Drenched, shivering and nearly covered in mud by the end of Friday night, Mission Prep boys soccer players couldn’t have been happier.
The Royals defeated Woodlake 1-0 in a nonstop downpour of rain in San Luis Obispo, winning the CIF-Central Section Division V championship and putting the final touches on their unbeaten season — the first in school history.
They took a traditional victory lap with the championship plaque, but also took advantage of the conditions for something of a victory slip-and-slide. Players raced all at once in a straight line toward more than 100 Mission Prep fans huddled underneath a school awning before diving in unison chest-first into the mud to celebrate.
“I’m freezing, but I think winning took care of it,” Royals midfielder Neal Hetzel said of the moment. “It doesn’t get much better than this. It’s a perfect end to a perfect season.”
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Literally. Mission Prep, the division’s No. 1 seed, is now 23-0, having scored 91 goals and giving up just nine.
The contest was scoreless after a physical, evenly played first half, in which the Royals were unable to capitalize on having a man advantage after Woodlake (15-5-3), the No. 2 seed, was dealt a red card.
Mission Prep found its goal in the 59th minute, as Hetzel deftly placed a pass off the crossbar, setting up Noah Munds for a soaring header that caught the Tigers off-guard.
“He’s a little guy, but he can sky,” Royals coach Bob Galarneau said.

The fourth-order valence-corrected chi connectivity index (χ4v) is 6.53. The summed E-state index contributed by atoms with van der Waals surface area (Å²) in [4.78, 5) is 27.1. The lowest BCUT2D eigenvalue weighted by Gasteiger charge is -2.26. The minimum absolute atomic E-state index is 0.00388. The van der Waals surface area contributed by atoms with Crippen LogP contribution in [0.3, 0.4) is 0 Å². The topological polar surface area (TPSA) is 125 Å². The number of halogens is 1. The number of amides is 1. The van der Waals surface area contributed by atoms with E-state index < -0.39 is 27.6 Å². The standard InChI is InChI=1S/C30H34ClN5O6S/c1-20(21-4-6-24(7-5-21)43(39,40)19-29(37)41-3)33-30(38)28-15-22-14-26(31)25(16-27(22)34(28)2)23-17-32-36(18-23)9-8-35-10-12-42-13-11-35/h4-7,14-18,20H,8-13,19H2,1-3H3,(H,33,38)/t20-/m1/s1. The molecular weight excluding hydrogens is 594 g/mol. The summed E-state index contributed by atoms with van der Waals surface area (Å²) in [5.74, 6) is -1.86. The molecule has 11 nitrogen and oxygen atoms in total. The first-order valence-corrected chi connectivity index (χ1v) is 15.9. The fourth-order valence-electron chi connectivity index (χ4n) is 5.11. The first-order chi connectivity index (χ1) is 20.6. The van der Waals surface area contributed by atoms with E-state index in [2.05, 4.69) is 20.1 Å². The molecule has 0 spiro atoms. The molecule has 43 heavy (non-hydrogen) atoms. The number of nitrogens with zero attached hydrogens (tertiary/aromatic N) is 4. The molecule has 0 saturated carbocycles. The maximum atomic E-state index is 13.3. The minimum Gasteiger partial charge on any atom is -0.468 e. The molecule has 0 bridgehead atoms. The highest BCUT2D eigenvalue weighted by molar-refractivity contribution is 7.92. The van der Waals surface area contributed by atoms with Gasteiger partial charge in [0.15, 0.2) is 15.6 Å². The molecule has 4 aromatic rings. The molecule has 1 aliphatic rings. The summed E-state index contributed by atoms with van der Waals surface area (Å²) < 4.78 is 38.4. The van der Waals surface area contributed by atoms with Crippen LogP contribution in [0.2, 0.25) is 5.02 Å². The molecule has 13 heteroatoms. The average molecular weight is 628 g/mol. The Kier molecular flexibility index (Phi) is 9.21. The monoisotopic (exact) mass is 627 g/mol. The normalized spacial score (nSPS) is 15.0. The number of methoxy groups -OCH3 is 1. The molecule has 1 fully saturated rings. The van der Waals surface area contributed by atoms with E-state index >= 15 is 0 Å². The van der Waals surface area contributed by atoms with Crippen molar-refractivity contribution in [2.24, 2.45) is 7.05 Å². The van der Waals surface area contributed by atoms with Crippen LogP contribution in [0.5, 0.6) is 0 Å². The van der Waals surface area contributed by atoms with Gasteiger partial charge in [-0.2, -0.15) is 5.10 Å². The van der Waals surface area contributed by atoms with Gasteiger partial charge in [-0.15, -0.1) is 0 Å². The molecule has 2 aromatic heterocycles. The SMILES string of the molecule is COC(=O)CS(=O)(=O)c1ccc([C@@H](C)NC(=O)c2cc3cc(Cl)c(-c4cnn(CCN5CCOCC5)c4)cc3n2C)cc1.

It was only fitting that the lone score came in the air, as both teams struggled mightily to find any offensive rhythm or cohesion.
“No one could dribble,” Mission Prep defender Brian McAllen said. “No one could do anything. We were lucky we got a good opportunity.”
Royals goalkeeper Joey Miller collected 10 saves in earning his 14th shutout of the season.
“He was phenomenal,” Hetzel said of Miller. “Especially with how wet it was, I’m amazed he didn’t let go of the ball.”
Galarneau, who has been an assistant for the Cal Poly women’s program for the past seven years and has an extensive background dating back to his playing days with Lusitano Portuguese America FC from 1980 to 1986, said the rain was about as immense as he can remember experiencing during a game.
“I’ve coached and played a lot of games in inclement weather back East,” he said, “but never this much rain. Out in the middle of the field, there were like six inches of water. It was something.”
On occasion, puddles splashed above players’ heads, while the ball rarely ever rolled beyond a dozen yards without suddenly losing traction and sticking in a patch of mud.
“It was chaotic,” Hetzel said. “It felt like we were little kids again, playing school-yard soccer.”
Despite the conditions, Miller never slipped, coming up with the last of his saves in the final two minutes.
“Every shot (Woodlake) took, my heart stopped,” Miller said. “(The weather) was insane. You’d kick the ball and it’d go like two feet. It was completely unpredictable.”
The school will now await an invitation to the regional tournament.
“I’m sure we’ll be in the running for it,” Galarneau said.
Among the Royals’ victories this year were five over Los Padres League foes and two over PAC 7 neighbors. Also on the Royals’ résumé is a Silver Division “A” bracket title at the prestigious Garces Holiday Soccer Festival in Bakersfield in December.
A year ago, the Royals went 12-9-1 in Galarneau’s first year with the team, falling in the division semifinals.
“In the preseason,” Galarneau said, “I told them, ‘We can go 22-0 or 23-0, or we can go 11-11 or whatever. It’s going to be up to you guys.’ We had so much potential.
“What I’m feeling is satisfaction for these guys,” he continued. “This (game) was like the epitome of our season. We battled through a lot of things, and to do this, to be 23-0, it’s fantastic.”